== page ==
Shuttered Nooksack Northwood Casino begins token exchange
Following the closure of Nooksack Northwood Casino in the north of Washington last week over alleged violations of the Indian Gaming Act, it has reportedly begun to exchange cash for customers’ unused slot tokens.
According to a report by The Bellingham Herald, The Whatcom County Casino, which employs about 100 people, opened in 2007 by the state-approved Nooksack Indian Tribe and offered more than 350 slot machines as well as a souvenir shop and three restaurants.
The newspaper reported that the slot tokens of Nooksack Northwood Casino expire within 30 days of their issuance and customers with unused valid vouchers can exchange them for cash by visiting the venue, which is located on Northwood Road, about five Miles north of the city of Lynden, between the hours of 11 o’clock and 15 o’clock.
The Bellingham Herald reported that the Bureau of Indian Affairs had ordered the Nooksack Indian tribe to close down the casino on Thursday after “numerous violations of the Indian gambling laws were brought forward, including the fact that all tribal games were” run by one state-recognized leadership “. This is reportedly because the federal government does not accept the authority of the current tribal council after the tribe did not hold new elections to replace four seats that expired at the end of March 2016.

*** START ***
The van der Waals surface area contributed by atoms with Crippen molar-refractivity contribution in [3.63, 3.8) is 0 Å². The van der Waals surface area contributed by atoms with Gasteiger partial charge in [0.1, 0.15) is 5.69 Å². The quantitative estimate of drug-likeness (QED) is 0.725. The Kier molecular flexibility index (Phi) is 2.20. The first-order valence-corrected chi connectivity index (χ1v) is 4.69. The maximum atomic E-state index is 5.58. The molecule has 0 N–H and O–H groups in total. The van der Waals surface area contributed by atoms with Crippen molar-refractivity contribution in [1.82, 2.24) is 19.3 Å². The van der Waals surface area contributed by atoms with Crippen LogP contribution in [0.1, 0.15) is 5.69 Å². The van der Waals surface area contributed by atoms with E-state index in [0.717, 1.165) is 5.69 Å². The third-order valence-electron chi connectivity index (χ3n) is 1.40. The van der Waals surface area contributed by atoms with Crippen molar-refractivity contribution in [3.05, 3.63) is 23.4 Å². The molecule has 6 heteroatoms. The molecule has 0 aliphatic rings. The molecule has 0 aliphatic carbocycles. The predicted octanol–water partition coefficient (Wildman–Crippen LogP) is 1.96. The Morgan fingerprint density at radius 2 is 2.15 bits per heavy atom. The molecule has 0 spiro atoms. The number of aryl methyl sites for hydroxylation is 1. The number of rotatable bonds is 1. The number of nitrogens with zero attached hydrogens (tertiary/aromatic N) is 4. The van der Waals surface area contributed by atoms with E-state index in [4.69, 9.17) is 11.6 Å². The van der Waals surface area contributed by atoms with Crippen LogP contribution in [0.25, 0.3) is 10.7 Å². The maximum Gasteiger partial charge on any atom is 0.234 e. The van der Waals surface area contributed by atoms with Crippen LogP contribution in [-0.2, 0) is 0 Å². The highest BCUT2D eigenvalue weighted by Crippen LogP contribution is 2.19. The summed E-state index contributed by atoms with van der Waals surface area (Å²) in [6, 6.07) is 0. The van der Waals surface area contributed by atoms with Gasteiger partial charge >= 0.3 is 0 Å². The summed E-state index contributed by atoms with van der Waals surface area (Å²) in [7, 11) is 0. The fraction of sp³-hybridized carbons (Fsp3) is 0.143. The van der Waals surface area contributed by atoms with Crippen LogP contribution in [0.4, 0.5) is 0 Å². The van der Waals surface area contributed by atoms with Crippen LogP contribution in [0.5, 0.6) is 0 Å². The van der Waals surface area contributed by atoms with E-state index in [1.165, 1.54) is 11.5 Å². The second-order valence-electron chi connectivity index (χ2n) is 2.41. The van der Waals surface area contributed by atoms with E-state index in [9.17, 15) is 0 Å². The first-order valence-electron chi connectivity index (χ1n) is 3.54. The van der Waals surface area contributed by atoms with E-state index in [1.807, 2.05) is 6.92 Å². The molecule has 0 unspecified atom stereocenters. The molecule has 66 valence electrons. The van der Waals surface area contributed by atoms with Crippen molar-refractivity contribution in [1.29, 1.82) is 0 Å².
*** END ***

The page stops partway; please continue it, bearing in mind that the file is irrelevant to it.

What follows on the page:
Although the tribe was reported to have held elections in January of this year, the Bureau of Indian Affairs refused to acknowledge the results, as the Nooksack Indian tribe two months earlier had some controversy over some 306 people for allegations that these individuals had not had deleted his member lists enough blood ties and had been registered by mistake. The Federal Government therefore assumes that the last elections took place without quorum and were therefore unlawful.
“The closure is saddening because it was completely avoidable,” said Gabe Galanda, a lawyer working for some of the excluded members, opposite The Bellingham Herald. “My clients did not want closure or further destruction of their tribe. They just want and want a choice so that the voice of Nooksack can finally be heard.
” The newspaper said the federal government’s closing order also alleged that the Nooksack Indian tribe had failed to maintain and operate the Nooksack Northwood Casino in a manner that adequately protected the environment and the health and safety of the public. This lawsuit is based on a study by the Environmental Protection Agency that found deficiencies in the Safe Drinking Water Act on six water systems, including one for the casino.
Finally, The Bellingham Herald reported that the authorities also called for the closure of the Nooksack Northwood Casino, as the Nooksack Indian Tribe had not performed background checks or obtained gaming licenses for some of the tribal councilors and executives of the casino.
“This closure demonstrates the lack of leadership and competence in running a business, let alone a tribe,” said Michelle Roberts, one of the people excluded from the Nooksack Indian Tribe, the newspaper. “The violations described by the National Indian Gaming Commission were under their control and could easily be prevented.”